NREM sleep is a functional disconnection between the brain stem and the thalamus and cortex maintained with hyperpolarizing GABA neurons in the reticular activating center of the thalamus and the cortex. Corticothalamic neurons signal the thalamus, which causes hyperpolarization of the thalamic reticular neurons.  This process produces delta waves from both thalamic reticular and cortical pyramidal sources. Thus correlating with the varying stages 1 to 3 of NREM.

REM sleep is generated by "REM-on neurons" in the mesencephalic and pontine cholinergic neurons. The pedunculopontine tegmental nucleus and the lateral dorsal tegmental neurons trigger desynchronized cortical waveforms. The tonic component of REM sleep is parasympathetically medicated, and the phasic component is sympathetically mediated.

Circadian rhythm is the body’s cyclical nature for the desire for sleep. The hypothalamus controls it via the suprachiasmatic nucleus with sensory input from the retinohypothalamic tract based on light levels detected from the retina. The circadian rhythm is approximately 24.2 hours per cycle. Melatonin, produced in the pineal gland, has also been shown to be a modulator of the circadian rhythm that has concentrations varied based on the light level. Melatonin levels are greatest at night and decrease during the daytime. Finally, body temperature has been associated as part of the circadian rhythm. The exact set point varies among different people, but it is expected to have generally lower temperatures in the morning and higher temperatures in the evening.[5][7]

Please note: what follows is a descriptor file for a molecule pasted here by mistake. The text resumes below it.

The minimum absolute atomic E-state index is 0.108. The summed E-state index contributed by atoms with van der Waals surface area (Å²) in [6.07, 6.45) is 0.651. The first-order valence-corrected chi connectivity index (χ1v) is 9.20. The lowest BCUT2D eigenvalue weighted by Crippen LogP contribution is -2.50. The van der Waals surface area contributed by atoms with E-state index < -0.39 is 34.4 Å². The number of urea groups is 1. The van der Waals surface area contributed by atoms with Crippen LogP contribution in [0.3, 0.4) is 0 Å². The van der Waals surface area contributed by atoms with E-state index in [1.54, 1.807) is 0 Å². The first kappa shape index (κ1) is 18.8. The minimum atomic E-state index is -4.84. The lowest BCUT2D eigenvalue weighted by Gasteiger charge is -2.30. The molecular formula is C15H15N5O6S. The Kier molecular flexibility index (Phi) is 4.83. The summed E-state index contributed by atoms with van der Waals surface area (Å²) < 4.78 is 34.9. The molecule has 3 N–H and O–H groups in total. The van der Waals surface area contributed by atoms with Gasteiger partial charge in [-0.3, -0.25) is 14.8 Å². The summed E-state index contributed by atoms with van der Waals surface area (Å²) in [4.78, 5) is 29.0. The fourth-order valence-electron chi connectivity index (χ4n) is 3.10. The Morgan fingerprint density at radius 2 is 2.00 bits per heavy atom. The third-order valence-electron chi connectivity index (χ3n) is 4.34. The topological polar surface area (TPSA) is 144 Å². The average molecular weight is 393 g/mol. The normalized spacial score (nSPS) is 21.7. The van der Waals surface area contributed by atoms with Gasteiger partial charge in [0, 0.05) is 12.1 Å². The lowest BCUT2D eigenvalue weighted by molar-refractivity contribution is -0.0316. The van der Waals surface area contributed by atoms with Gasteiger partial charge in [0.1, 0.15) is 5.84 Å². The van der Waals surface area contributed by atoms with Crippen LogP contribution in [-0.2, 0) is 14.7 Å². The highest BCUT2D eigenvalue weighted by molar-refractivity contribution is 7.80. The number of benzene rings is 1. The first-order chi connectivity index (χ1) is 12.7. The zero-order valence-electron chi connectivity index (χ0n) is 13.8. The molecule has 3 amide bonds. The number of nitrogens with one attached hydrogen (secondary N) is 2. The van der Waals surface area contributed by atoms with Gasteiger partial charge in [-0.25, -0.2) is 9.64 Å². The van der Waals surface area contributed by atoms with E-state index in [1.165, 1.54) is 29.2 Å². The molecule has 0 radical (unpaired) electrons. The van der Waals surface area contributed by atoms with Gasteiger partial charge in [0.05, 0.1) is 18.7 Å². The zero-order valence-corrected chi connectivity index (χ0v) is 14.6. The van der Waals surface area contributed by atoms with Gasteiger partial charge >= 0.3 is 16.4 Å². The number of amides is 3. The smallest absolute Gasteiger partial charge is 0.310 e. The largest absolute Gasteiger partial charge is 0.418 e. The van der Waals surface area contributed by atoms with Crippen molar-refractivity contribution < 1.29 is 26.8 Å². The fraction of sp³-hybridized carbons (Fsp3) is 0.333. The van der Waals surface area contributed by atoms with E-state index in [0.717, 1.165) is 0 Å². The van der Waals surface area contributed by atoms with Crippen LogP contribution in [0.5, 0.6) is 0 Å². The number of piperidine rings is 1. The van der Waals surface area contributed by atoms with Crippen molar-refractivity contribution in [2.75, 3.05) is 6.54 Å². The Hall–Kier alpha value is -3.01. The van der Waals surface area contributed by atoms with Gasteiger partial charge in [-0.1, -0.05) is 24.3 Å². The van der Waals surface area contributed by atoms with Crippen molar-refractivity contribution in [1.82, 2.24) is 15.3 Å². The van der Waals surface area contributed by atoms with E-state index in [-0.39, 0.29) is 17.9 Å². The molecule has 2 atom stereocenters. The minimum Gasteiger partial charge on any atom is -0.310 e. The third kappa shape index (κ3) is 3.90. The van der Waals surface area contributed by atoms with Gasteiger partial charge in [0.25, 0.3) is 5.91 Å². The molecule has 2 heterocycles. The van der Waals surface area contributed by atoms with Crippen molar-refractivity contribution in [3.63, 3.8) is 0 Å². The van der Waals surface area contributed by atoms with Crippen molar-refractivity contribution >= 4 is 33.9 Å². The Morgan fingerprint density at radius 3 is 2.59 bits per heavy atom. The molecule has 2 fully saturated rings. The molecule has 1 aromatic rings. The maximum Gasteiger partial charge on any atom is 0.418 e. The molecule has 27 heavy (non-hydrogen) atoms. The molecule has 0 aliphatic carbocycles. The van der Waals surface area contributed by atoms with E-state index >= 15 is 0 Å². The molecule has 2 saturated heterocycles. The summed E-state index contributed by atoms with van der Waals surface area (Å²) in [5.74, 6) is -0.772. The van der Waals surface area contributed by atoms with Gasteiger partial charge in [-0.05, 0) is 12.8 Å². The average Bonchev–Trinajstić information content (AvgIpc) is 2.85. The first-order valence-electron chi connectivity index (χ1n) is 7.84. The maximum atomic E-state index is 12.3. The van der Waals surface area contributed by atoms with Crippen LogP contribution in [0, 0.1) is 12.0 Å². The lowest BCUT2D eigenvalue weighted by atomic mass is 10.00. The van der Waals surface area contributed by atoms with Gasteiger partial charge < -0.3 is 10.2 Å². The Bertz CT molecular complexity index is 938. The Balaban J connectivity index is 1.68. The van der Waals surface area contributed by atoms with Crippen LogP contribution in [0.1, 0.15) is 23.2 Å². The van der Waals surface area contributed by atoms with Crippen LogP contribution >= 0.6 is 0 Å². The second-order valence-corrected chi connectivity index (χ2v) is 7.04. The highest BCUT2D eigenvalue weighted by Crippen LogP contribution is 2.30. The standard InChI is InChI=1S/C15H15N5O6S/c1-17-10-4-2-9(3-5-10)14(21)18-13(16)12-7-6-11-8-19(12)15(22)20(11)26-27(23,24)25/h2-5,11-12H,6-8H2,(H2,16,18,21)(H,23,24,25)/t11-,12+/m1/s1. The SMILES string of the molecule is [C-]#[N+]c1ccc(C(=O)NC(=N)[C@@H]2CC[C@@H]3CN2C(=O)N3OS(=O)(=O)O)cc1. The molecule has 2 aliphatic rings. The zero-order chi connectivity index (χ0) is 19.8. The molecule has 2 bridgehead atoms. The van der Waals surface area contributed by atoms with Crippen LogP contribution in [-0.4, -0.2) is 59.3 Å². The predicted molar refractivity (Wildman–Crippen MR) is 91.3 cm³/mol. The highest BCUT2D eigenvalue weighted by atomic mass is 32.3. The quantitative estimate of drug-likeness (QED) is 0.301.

Related Testing

The primary testing modality used to study sleep is polysomnography. This is a multifaceted test that includes an electrocardiogram (ECG), electroencephalography (EEG), electrooculography (EOG), electromyography (EMG), and oxygen saturation. Polysomnography should not be routinely used as a screening test. The results of all testing modalities are coordinated to paint a full picture of the sleeping status of a patient.